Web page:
'Were' irrealis is used for unreal, counter-factual, highly unlikely present or future.

And, 'were to' also refers to hypothetical situations and actions (Cambridge Grammar of English by Carter and McCarthy). So from my understanding and what I read in two other English grammar learning site (here and here) It should be only used in present or future reference.

But I found few examples of 'were to' in this site and in other books where they have been used with past tense.

  1. Used with 'in case':

Urquhart had taken the precaution of taking down the details from Simon's driving licence, just in case he were to continue to cause trouble and needed to be tracked down. (CGE)

My question is that 'in case' is usually followed by 'present simple' or 'simple past' for present time or past time respectively but if, for the sake of being very formal (CGE), we are putting 'were to' then it should be 'were to have +past participle' not the former as it is used in present or future time and here the sentence refers to past time.

  1. "Below the bridge, the fishermen started shouting that if Chaudhary were to jump, they would catch him and foil his attempt to end his life."

My question is that author has used past-tense narrative mode so why he used just 'were to' not 'were to have'?

And why we see cases of type-2 conditional being used in past narrative story when it doesn't talk about a thing which will stay true even in the present?

Edit - I have read a few answers given on somewhat similar questions and they say that you can only use type 2 conditionals in past tense narrative when it is timeless or not tied to specific event. But in all the cases the sentences were tied to specific Event and not timeless. But then I came across a sentence from a best seller 'If he ever decided to leave, they would suffer' when the whole story is written in past narrative style. So now I doubt the whole concept.

1 Answer 1


You are correct in noting that the perfect aspect (in this case "were to have" + past participle) is normally used to indicate earlier action. However, there are two reasons why these authors might have avoided it:

  1. In each case, the verb phrase describes action that happens after a previously mentioned action. In the first example, Simon's continuing occurs after Urquhart's taking down the details. In the second example, Chaudhary's jumping occurs after the fishermen's starting to shout. The authors may have worried that using the perfect aspect ("were to have continued" and "were to have jumped") would cause those actions to be perceived as happening earlier.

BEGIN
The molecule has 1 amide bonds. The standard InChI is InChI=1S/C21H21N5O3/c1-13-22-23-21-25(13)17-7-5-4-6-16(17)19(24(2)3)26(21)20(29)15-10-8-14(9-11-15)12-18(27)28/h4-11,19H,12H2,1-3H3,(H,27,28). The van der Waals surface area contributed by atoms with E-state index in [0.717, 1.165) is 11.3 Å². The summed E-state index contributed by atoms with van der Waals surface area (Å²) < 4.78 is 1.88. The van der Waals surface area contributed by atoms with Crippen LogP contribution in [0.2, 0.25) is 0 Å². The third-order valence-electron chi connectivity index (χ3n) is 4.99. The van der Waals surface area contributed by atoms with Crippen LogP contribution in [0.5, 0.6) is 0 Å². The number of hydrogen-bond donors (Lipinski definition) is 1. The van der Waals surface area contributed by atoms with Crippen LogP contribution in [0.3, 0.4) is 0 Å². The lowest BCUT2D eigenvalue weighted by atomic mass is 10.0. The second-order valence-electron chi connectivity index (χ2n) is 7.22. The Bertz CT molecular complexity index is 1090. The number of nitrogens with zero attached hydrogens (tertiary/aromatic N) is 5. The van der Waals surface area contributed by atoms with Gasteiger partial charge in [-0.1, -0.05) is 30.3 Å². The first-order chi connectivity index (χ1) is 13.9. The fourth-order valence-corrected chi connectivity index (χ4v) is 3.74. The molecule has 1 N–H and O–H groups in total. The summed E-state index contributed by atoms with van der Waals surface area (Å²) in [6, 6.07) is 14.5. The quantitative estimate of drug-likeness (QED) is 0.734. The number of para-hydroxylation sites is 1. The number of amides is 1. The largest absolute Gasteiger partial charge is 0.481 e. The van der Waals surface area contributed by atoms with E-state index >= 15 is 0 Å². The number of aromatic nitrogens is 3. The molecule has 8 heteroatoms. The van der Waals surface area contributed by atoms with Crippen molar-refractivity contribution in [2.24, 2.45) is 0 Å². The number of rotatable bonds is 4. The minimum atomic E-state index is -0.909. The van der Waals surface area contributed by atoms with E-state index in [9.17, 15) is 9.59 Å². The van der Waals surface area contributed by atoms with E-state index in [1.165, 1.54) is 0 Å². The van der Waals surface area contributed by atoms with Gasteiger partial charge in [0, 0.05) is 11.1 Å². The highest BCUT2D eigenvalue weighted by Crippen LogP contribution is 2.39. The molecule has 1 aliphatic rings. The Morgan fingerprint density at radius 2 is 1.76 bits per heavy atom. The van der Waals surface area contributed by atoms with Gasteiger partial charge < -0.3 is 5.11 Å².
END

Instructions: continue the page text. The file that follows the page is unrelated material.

2. English speakers and writers are often very loose with verb tenses, especially with the perfect aspect, and especially with the subjunctive mood. Sometimes the perfect aspect is required, but this is one of those situations in which a sentence sounds fine without it.

  • @MarclnManhattan Yesterday when I was reading 'the Alchemist', I found the same thing happening. Most of the story is written in the past-tense narrative style. And, whenever author used conditional where the conditional action about later time of the story. he used 'type-2' conditionals. Like 'if he ever decided to leave, they would suffer'. Here the main character was thinking about leaving his sheeps. If writer had used present tense narrative mode this sentence would have been fine but the whole paragraph he chose to wrote with past tense narrative mode and suddenly used type-2 not type-3
    – RADS
    Commented Jun 22, 2022 at 2:37
  • @MarclnManhattan I was reading the topic narration where it is a very common rule to write the modal verbs (Could, would, should, might) in indirect speech as it is if it appears in direct speech even when the reported verb is in past tense. So, does it mean that the same goes for irrealis and other conditionals. Modal verbs are not affected by tense they can only be affected by aspect. So, could (in the sense of less probability) can be used in the past narration without changing it to (could have) just like in 'narration'. I m applying the same theory now on 'were'.
    – RADS
    Commented Jun 24, 2022 at 1:46
  • @MarclnManhattan If we need to use a conditional talking about a character's past using past narrative mode we should use 'were to have/had +pp' in if clause and 'would have, could have) in main clause. And if we need to use conditional talking about character's present or future time described in past narrative mode then just using 'were' and 'would' in subordinate and main clause respectively is correct. Just like in the above two examples and those I found in the book 'the Alchemist'. Please give your thoughts on this
    – RADS
    Commented Jun 24, 2022 at 1:53
  • 1
    @RADS I don't think that I can give very good "thoughts" in a comment. If you'd like to ask about that issue, then it would probably be best for you to ask a new question. Commented Jun 24, 2022 at 13:13

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